The Bread Factory

Issue 173

Proving success

As leading artisan bakery, The Bread Factory, approaches 30 years since its founding, it is still as dedicated as ever to producing the best in sourdough, traditional breads, Viennoiserie and cakes

Hitting three decades in business is an accomplishment for any company, and The Bread Factory is now just two short years’ away from this milestone achievement. Having survived the ups and downs of economic boom and bust and numerous challenges along throughout the years, The Bread Factory stands in mid 2021, stronger, more sophisticated and as focused as ever on making and supplying only the finest products available.

FoodChain last reported in on its activities in December 2017, and in 2021 we were fortunate to catch up with Dean Arbel, Managing Director, to get an update on what is involved in the company’s strategy to ‘make bread better’.

“Over the past three years we have been busy activating our strategy to make sourdough bread more accessible for everyday consumption so that everyone can enjoy healthy and delicious bread,” he began. “Work has included developing a tighter portfolio and challenging our ways of working across our fantastic bakery and new product development (NPD) teams, led by Head of Product Catriona Watt-Smith and Creative Director Roy Levy. Together the teams have been combining the traditional principles of baking and leading scientific insights, to continuously improve our award-winning sourdoughs. Our key focus here has been around the fermentation process to optimize taste, health benefits and making our sourdough stay fresher for longer without using any other ingredients – just flour, water and sea salt.

“We have also invested in technology to improve our customer service from new ordering processes, to a new EPOD handheld system for our delivery drivers,” he continued. “Our aim is to deliver outstanding products, consistently, on time and in full to the chefs we serve and through our grocery channel.

“As a result, The Bread Factory has been doing incredibly well. Our grocery channel has grown dramatically since 2018 with both our GAIL’s and Bertinet Bakery retail sourdough brands going into Waitrose and Ocado as consumer demand for clean simple and natural foods increases. We believe we are well prepared for the bounce back of the food service industry and hope to see this part of our business grow back.”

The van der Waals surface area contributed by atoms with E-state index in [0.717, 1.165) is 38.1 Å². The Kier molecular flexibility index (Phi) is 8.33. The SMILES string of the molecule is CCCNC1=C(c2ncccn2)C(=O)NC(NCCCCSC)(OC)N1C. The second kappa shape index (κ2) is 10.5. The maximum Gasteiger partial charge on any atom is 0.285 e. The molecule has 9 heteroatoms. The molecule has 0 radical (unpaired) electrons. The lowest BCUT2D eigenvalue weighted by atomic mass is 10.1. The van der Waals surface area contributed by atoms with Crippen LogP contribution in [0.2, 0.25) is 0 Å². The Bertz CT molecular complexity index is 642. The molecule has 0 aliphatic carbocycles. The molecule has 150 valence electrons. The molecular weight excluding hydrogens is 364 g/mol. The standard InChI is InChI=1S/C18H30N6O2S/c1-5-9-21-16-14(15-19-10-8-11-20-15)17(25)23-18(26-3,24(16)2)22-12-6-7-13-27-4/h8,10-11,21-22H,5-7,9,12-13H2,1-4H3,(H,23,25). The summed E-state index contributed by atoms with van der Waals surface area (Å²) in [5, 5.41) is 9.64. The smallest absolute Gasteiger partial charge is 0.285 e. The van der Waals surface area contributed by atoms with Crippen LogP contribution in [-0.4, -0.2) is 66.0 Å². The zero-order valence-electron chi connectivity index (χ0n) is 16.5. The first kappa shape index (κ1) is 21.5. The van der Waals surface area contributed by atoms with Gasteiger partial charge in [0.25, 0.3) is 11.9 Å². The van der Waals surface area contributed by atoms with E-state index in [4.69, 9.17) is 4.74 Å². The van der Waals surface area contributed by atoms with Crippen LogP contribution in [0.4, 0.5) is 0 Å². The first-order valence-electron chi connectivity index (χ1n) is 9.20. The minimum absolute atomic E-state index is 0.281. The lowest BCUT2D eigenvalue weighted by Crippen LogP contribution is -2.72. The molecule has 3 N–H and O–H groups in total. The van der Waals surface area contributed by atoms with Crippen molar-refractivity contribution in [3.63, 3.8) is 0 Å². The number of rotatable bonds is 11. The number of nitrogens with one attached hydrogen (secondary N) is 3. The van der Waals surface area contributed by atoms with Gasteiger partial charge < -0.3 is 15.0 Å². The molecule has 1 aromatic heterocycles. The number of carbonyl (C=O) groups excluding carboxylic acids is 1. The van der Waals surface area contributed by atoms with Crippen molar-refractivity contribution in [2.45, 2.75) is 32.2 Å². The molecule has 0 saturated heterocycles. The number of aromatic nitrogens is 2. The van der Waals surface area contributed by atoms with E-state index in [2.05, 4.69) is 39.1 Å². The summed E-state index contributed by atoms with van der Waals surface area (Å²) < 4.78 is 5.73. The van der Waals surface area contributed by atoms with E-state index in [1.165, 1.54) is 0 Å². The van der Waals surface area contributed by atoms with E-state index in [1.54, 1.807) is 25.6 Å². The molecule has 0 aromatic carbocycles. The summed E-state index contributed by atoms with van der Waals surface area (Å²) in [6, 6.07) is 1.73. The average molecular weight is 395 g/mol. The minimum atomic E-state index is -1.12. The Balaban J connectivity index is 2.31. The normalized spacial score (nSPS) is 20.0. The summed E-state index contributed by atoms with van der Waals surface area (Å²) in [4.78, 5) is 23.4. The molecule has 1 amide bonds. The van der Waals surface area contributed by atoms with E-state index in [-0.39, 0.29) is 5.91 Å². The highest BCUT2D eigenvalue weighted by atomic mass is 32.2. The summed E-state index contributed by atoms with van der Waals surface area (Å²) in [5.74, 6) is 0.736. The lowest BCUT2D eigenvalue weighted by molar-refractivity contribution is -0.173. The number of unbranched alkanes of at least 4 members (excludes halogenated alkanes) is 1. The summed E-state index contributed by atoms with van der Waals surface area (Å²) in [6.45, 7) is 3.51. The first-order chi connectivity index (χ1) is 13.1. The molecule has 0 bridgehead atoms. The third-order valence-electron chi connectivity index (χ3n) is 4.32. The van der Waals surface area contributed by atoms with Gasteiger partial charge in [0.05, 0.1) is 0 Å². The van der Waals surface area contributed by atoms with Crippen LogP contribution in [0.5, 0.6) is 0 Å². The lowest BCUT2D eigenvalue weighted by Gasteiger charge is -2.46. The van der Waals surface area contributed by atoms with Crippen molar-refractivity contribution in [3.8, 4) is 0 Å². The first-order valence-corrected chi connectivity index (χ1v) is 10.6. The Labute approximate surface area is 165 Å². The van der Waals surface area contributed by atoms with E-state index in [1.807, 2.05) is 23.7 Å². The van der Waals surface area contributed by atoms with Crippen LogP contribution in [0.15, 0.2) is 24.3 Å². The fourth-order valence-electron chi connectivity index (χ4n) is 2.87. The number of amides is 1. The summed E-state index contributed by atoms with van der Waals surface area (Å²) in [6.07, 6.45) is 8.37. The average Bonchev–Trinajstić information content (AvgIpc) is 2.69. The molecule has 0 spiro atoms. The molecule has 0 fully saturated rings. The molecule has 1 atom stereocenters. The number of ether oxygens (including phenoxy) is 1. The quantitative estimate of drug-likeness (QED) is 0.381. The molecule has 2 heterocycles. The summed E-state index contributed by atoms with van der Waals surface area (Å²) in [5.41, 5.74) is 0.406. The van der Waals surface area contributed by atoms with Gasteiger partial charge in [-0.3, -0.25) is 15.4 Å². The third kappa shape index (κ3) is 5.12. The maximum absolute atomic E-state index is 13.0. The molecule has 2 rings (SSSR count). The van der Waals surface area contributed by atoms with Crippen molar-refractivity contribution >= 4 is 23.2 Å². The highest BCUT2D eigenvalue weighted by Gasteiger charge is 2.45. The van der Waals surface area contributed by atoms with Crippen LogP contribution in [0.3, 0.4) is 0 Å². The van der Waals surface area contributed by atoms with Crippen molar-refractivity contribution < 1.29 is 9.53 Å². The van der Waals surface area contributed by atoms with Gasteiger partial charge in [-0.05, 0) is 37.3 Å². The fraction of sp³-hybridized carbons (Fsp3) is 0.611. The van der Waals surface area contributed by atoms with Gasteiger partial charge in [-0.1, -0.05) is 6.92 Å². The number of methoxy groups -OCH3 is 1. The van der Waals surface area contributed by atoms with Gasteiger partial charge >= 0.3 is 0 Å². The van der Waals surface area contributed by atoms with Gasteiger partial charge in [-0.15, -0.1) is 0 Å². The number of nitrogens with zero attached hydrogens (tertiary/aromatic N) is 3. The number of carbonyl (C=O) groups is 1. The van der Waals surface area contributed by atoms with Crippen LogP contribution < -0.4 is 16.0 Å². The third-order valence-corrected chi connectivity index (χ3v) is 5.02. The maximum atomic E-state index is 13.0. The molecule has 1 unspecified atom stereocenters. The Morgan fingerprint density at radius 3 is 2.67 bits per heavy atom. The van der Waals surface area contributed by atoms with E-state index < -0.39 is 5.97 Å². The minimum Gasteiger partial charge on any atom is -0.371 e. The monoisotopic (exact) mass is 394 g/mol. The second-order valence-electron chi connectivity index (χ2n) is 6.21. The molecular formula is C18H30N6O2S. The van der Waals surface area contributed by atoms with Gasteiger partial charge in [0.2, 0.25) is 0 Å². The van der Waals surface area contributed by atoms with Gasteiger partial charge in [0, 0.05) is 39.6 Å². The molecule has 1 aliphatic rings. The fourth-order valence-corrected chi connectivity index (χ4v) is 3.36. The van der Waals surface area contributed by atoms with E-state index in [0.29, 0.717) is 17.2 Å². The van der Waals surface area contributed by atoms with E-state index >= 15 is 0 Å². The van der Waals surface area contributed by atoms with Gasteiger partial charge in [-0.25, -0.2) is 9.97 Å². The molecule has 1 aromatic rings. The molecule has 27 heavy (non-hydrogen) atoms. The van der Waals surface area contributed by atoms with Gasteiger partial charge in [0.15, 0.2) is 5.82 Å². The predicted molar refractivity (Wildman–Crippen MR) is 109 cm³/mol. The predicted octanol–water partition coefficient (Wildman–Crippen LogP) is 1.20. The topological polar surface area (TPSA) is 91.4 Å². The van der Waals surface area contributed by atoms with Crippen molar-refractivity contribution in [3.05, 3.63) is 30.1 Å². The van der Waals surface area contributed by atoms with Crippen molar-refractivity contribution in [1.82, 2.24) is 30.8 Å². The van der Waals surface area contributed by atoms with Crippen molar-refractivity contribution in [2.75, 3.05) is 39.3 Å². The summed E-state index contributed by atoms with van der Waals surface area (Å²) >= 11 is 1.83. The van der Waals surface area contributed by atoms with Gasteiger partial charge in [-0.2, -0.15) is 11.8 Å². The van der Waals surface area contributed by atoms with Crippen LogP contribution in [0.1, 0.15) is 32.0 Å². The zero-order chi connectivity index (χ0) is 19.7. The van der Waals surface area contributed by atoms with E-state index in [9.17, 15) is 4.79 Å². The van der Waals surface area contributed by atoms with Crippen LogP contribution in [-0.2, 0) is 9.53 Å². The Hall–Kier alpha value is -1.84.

Bread heads
Returning to the revelation that the team is working on making ‘bread better’, Dean expanded on the work that the NPD department has been putting in over the last 24 months. “We’ve been baking sourdoughs for over 25 years, so we have an abundance of knowledge and experience in what makes great bread. We felt it was time to put our best bread heads together to combine the traditional principles of baking with scientific insights around fermentation to take our sourdoughs to the next level,” he said. “When making sourdough, correct fermentation is key for both flavor and to unlocking the health benefits that are so abundant in the starter culture and flours we use. We reassessed each step in the process to ensure the fermentation is at its peak throughout and that the sourdough we are making is the best possible. Our starters are fed more regularly and with a larger diversity of wheat types than before so they are bubbly, live and full of gut-friendly bacteria. The breads are proved in a much warmer environment to ensure a more complete fermentation, which allows the body to absorb more of the natural minerals present in the grains. We’ve also turned our attention to using more ancient grains like Spelt and Durum because of the health benefits they carry. Over the past three years we have more than doubled our NPD team to add capabilities to keep innovating with an aim to launch new products six times a year with seasonality.” He also revealed some new introductions planned for 2021, which include sourdough bagels, and an ancient grains sourdough called ‘Generations’.

These mouthwatering improvements to the bread range have been made in conjunction with additions to The Bread Factory’s cake selection, with arrivals launched as recently as 12th May. “The new line-up includes twists on old favorites – such as the Carrot, Cinnamon and Spelt tin cake, as well as some new on-trend innovations like White Chocolate and Tahini or Chocolate and Beetroot. This range has been developed to showcase visual aesthetics, color and flavor in baking,” Dean explained.